Mary Janusz, owner of The Calico Cat in downtown Grand Haven, predicted a healthy holiday retail season back in October. Her customers haven't disappointed her.
“Our sales have been wonderful,” Janusz said.
With ornaments, scarves, mittens and hats flying off the shelves, Janusz estimates sales are up 22 percent over the same period last year.
“We had a record weekend for our open house (the first weekend in December)," she said. "My November was up considerably, too.”
Janusz's projection follows national trends that indicate consumer confidence is merging into merry. Americans plan to spend about as much on gifts this year as they did before the recession, according to a recent study by the American Research Group.
The average shopper is expected to spend $854 on presents — a 32 percent jump from last year. That's just a few dollars shy of the $859 average in 2007 before the recession rolled in.
There's more good news on the national front, according to Deloitte's annual holiday survey. Last year, 50 percent of people questioned said they thought the country was still in a recession. This holiday season, that number has taken a serious chimney slide to 37 percent.
The Deloitte survey also found that 63 percent of shoppers plan to spend more on gifts than they did last year.
Amanda Molenkamp, a clerk at Mackinaw Kite Co., said the downtown Grand Haven store's sales are also flying high.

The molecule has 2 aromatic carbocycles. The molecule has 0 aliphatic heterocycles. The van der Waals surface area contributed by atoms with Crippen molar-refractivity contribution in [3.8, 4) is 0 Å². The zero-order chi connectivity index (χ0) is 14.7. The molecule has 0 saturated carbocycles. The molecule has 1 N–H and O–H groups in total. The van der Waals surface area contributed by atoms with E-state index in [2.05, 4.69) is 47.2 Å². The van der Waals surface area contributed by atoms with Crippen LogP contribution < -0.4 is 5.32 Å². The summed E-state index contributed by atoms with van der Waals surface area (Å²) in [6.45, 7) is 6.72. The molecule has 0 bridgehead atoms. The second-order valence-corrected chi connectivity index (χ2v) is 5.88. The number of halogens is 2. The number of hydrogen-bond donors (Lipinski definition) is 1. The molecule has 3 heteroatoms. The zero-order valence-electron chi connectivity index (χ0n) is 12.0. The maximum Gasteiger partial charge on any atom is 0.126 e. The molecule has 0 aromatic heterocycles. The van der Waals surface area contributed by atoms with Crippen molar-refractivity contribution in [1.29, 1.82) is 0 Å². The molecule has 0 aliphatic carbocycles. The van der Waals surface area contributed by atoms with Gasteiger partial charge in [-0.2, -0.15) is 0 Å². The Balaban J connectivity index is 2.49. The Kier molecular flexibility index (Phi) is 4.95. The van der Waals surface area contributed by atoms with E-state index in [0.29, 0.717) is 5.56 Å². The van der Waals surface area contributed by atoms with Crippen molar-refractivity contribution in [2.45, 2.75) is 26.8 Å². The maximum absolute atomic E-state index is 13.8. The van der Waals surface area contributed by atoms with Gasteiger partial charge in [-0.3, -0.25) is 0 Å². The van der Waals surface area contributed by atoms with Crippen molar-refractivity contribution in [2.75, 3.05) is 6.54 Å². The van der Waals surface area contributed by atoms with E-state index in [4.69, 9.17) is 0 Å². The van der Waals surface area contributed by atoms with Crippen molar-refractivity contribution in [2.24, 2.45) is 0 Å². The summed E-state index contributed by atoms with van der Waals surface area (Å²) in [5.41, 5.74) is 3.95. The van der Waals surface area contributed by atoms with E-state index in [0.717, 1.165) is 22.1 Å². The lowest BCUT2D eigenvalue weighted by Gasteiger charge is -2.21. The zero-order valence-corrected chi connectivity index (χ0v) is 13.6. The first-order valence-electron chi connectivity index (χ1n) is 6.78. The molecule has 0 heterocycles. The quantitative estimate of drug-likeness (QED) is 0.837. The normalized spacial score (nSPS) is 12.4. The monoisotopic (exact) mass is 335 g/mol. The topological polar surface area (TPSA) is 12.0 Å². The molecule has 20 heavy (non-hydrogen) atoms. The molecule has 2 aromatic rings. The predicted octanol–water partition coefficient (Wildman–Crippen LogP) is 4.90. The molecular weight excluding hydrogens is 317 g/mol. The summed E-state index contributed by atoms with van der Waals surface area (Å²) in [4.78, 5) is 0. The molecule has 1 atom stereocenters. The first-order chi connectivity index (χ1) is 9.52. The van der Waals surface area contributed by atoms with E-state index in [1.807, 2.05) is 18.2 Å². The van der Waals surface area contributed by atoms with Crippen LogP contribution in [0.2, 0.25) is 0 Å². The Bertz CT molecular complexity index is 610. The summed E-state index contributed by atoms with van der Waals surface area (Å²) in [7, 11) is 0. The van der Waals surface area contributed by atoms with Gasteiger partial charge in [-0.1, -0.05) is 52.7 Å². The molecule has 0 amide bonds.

“Small Business Saturday helped us a lot,” she said, referring to the Saturday after Thanksgiving. “We did even better that day than Black Friday.”
Glancing around the store on Tuesday last week, Molenkamp said they're busier than normal.
“It's definitely more up than down,” she said.
Games like Spot It and Tenzi are this season's hot sellers, according to Molenkamp.
“Our science section is also doing really well,” she said. “It's been fun.”
Janessa Engelhard hit downtown streets in search of gifts last week. The Grand Haven woman said she's shopping at about the same pace as last year, rounding out her list with toys and "fun" clothing.
Engelhard said she plans to purchase about half of her gifts from local stores.
“It's a lot easier to shop local than to fight the crowds at the mall,” she said.
Sharon Reyers, owner of R House Gift Shop in Spring Lake, said sales are exceeding expectations. Her largest volume day in 23 years was on Dec. 1, she said.
“We had about the same number of customers, but sales were really strong,” Reyers said. “... Mondays have even been strong. Normally, that's your slower day.”
If tradition holds, Reyers said she may get even more customers in the next two weeks.
“The thing is, there are some people who aren't even thinking about Christmas yet,” she said. “I just hope this continues.”